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Wednesday, December 16, 2020

As Trump's Path to Election Success Vaporizes, His More Extreme Supporters Get More Desparate and Violent

The following three paragraphs from Heather Cox's Richardson's overnight newsletter hint and the desparation and violence we can expect between now and January 20th:

The lies about the election spread by Trump and his loyalists are radicalizing Republican true believers, according to security officials and terrorism researchers. They worry that fringe conspiracy theories are going mainstream. Polls suggest that 77% of Trump supporters believe that Biden stole the election—although there is no evidence of fraud—and officials worry those true believers are turning to violence. 

Elizabeth Neumann, who resigned from her job as Assistant Secretary for Threat Prevention and Security Policy at the Department of Homeland Security in April out of concerns that Trump was exacerbating right-wing violence, noted that “the conservative infotainment sector makes money off… outrage.” Kori Schake, director of foreign and defense policy studies at the American Enterprise Institute, who was a senior adviser in the State Department, Defense Department, and the National Security Council, agreed with others that Trump is promoting radicalism by spreading conspiracies and disinformation. "Leadership matters," she said. "It really matters that the president of the United States is an arsonist of radicalization. And it will really help when that is no longer the case."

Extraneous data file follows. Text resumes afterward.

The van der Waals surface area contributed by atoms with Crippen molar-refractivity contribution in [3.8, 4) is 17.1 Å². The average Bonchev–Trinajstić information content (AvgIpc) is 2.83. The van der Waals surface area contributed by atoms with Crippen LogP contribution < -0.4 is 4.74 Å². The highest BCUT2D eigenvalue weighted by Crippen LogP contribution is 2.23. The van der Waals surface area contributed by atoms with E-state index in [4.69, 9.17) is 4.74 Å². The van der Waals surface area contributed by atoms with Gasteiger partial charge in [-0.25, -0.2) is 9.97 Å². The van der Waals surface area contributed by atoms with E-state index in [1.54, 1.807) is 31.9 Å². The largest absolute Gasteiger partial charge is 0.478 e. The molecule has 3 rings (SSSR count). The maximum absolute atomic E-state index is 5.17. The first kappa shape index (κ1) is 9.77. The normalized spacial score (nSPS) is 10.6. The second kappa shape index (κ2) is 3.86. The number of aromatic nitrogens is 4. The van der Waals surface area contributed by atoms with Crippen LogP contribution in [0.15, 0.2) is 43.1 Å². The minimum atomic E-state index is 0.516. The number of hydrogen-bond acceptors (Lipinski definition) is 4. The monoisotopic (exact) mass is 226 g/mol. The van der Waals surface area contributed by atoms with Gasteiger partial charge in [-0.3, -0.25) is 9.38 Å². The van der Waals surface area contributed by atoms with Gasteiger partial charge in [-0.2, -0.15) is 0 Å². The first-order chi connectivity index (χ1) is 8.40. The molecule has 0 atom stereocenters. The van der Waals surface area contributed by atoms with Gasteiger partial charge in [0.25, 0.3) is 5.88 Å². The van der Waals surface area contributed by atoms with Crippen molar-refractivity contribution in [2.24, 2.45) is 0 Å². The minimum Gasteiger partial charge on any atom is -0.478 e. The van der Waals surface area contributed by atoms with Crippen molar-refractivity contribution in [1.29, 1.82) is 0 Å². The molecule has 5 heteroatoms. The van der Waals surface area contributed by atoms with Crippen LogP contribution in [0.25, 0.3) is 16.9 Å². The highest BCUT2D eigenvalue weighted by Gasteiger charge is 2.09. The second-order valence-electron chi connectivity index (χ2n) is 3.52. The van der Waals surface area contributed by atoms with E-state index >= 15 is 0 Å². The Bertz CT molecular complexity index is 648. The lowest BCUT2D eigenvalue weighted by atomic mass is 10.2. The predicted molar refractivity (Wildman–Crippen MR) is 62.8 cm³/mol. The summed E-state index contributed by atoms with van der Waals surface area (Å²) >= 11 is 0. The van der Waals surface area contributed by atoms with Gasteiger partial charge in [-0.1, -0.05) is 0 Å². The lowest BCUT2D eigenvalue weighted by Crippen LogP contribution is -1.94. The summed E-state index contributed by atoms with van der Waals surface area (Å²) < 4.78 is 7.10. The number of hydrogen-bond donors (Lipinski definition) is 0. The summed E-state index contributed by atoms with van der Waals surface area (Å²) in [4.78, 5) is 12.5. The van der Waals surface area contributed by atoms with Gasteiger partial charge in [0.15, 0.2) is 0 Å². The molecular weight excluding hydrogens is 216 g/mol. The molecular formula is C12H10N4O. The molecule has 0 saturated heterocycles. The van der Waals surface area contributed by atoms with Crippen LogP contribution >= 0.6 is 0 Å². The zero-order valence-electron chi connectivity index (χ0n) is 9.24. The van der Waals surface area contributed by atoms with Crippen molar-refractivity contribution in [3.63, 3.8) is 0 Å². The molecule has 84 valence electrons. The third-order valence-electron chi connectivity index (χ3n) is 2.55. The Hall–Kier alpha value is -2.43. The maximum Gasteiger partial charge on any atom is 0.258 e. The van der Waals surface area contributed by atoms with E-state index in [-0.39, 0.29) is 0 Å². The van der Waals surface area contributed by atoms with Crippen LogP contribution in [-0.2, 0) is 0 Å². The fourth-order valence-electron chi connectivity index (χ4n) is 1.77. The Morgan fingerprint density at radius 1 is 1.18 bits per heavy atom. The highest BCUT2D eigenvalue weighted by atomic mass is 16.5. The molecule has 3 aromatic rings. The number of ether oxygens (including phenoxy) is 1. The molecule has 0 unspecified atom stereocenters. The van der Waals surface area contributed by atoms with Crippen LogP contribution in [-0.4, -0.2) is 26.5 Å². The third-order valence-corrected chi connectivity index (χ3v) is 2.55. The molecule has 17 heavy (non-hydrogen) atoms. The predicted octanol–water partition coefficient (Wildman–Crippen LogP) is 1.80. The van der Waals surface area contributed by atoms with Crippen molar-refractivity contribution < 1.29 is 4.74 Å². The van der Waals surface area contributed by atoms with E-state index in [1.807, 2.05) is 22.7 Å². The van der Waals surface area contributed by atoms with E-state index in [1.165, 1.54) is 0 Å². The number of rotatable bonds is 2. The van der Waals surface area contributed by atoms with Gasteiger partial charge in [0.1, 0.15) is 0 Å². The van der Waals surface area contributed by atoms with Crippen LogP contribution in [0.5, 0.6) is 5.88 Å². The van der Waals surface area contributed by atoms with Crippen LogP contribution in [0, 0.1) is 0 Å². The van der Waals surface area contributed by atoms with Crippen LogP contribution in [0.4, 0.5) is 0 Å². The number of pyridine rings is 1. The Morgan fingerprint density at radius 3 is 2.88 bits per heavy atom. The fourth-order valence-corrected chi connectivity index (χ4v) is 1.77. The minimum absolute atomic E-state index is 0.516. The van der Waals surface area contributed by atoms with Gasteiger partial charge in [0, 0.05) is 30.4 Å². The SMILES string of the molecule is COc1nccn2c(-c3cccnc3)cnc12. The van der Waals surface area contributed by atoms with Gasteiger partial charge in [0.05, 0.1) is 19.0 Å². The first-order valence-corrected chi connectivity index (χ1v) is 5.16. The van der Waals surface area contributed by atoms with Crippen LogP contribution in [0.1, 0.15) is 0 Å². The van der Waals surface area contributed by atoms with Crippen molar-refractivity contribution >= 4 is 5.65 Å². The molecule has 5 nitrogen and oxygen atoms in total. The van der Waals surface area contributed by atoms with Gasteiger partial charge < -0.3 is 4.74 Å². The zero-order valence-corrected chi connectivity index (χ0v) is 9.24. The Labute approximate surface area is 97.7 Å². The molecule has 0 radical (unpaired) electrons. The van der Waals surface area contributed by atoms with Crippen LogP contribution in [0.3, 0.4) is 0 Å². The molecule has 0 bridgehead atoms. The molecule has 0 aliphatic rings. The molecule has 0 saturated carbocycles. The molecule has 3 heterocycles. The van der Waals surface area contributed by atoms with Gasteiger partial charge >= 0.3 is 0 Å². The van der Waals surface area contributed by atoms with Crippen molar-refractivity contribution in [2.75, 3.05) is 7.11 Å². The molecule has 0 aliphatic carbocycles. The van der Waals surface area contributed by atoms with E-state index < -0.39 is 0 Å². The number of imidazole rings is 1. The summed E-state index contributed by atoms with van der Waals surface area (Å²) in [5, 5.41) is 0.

In Houston, Texas, today [Tuesday, Dec. 15], police arrested a former police department captain for running a man off the road and pointing a gun at his head in a misguided attempt to foil a massive voter fraud scheme. Sixty-three-year-old Mark Anthony Aguirre claimed to be part of a citizens’ group investigating voter fraud. Believing his victim was hiding 750,000 fraudulent ballots in his truck, Aguirre rammed the truck with his SUV and held the driver first at gunpoint and then with his knee in the man’s back until police came. Upon inspection, it turned out the truck was full of air conditioning parts. The district attorney, Kim Ogg, said “His alleged investigation was backward from the start—first alleging a crime had occurred and then trying to prove it happened…. [W]e are lucky no one was killed.”

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